UN vet dismisses fish farming as bird flu risk is Reuters story.

Despite the headline, chief vet Dr Joseph Domenech (yes, the key blamer of birds in FAO – or at least the key public face of blame lately) does not dismiss the risk:

The FAO, which is monitoring the global spread of bird flu, supports the practice whereby feces from farm animals are used to boost fish production.

The excrement is used to boost nutrients in water for the organisms the fish feed on.

Domenech told Reuters there was a theoretical risk of fish farms becoming a source of infection if excrement from infected poultry were poured into the ponds.

It could create “an infection outbreak in the environment, in the water, which can be the source of contamination of other birds which come to drink there.”

He added, however, that as long as the correct surveillance was in place, infection should not happen, or could be dealt with quickly if it did.

– but where is such correct surveillance in place? Almost nowhere I should think; and were fish farmers in Russia, eastern Europe, even Qinghai, lately on lookout for H5N1? No, I’d say.
Even in poultry farms in regions with H5N1, surveillance can be poor or terrible – witness several human cases, only after which has H5N1 been found in local poultry. Then, get cover-ups by officials.

“To ban these systems of raising livestock which are extremely efficient and irreplaceable to feed the populations in those countries, would be like banning the raising of ducks because ducks are considered one of the main sources.”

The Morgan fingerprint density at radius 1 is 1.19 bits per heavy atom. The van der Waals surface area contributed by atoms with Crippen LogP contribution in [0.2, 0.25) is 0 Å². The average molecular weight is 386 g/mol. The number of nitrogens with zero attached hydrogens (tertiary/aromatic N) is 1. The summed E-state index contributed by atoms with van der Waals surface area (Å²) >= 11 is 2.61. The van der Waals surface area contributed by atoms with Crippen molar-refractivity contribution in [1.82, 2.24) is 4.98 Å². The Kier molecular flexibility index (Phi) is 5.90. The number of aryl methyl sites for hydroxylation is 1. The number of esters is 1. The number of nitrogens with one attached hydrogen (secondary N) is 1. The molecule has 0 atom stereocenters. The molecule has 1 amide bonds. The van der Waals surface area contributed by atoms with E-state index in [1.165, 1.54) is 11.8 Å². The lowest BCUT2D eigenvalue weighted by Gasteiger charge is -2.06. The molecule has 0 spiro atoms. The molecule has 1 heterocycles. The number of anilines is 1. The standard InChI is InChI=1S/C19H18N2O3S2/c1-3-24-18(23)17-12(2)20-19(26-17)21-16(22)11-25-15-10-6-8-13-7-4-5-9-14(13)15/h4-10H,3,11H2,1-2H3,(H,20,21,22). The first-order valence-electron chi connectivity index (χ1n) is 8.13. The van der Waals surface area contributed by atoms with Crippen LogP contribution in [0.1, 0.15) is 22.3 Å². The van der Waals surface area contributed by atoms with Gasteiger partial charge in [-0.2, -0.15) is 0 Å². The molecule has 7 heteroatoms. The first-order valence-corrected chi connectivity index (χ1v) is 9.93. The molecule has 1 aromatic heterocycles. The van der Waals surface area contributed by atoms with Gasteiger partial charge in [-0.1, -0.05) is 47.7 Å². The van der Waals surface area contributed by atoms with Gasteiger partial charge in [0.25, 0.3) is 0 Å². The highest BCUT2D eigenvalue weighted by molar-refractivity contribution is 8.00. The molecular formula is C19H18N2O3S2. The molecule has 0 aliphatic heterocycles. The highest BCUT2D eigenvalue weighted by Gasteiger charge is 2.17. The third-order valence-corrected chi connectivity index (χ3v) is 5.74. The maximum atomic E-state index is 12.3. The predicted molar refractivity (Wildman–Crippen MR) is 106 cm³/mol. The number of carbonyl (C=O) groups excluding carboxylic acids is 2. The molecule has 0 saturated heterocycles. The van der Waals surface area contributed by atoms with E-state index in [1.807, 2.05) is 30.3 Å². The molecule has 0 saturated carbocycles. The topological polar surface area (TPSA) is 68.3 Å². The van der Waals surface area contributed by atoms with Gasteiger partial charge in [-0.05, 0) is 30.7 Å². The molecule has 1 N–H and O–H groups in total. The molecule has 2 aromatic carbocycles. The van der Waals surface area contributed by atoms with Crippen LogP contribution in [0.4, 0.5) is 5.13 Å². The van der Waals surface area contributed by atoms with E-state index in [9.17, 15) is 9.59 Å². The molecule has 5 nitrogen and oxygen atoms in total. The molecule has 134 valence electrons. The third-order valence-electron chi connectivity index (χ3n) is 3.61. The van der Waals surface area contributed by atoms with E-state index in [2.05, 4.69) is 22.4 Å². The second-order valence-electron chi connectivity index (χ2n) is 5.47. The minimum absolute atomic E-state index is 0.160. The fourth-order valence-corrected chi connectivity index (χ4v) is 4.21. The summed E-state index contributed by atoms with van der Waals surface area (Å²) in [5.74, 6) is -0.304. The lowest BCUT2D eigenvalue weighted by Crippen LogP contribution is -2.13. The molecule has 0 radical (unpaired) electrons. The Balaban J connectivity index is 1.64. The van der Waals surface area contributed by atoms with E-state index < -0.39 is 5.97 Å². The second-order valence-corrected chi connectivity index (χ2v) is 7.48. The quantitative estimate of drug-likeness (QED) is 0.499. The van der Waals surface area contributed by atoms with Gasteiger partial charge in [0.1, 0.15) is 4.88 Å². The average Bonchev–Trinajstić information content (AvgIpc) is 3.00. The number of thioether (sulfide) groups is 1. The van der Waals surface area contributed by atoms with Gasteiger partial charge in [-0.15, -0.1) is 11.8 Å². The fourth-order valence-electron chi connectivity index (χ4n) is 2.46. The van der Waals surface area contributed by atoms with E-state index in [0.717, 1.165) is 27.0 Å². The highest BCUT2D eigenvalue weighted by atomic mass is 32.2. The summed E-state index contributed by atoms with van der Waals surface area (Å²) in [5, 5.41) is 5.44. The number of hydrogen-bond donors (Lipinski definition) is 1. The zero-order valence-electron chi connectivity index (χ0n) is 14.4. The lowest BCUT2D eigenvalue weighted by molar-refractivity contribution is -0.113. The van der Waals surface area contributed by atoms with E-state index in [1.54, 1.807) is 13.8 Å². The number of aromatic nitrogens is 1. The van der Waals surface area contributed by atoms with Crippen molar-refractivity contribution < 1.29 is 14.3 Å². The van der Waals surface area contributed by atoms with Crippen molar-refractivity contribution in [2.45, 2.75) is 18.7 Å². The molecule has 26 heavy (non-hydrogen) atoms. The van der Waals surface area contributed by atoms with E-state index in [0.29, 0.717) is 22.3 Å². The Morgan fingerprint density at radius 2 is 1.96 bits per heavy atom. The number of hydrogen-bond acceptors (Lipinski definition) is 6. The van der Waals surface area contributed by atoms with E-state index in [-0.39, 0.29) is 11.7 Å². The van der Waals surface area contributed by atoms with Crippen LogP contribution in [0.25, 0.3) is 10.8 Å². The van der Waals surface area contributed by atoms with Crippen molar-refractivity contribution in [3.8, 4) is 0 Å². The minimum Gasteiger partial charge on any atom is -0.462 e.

and here’s the key. Not science, but FAO mission to promote food security (no matter the potential risks of disease spread – potential heightened inflienza risk from dodgy fish farming practices warned of back in 1988, yet FAO promoted them, evidently viewing rewards as outweighing risks. Now, seems unwilling to even look for potential problems; just saying can’t be there as issue’s too important.

“Today it’s impossible to say that wild birds are not playing a role,” said Domenech. “We hope in three to four months, at the end of this migration period, we will see better.”

Nonsense! It’s straightforward and valid to say, right now, birds are not major vectors; they can’t sustain high path avian flus. There is plenty of data; and there’s natural selection.

Post edited by: martin, at: 2006/01/21 02:35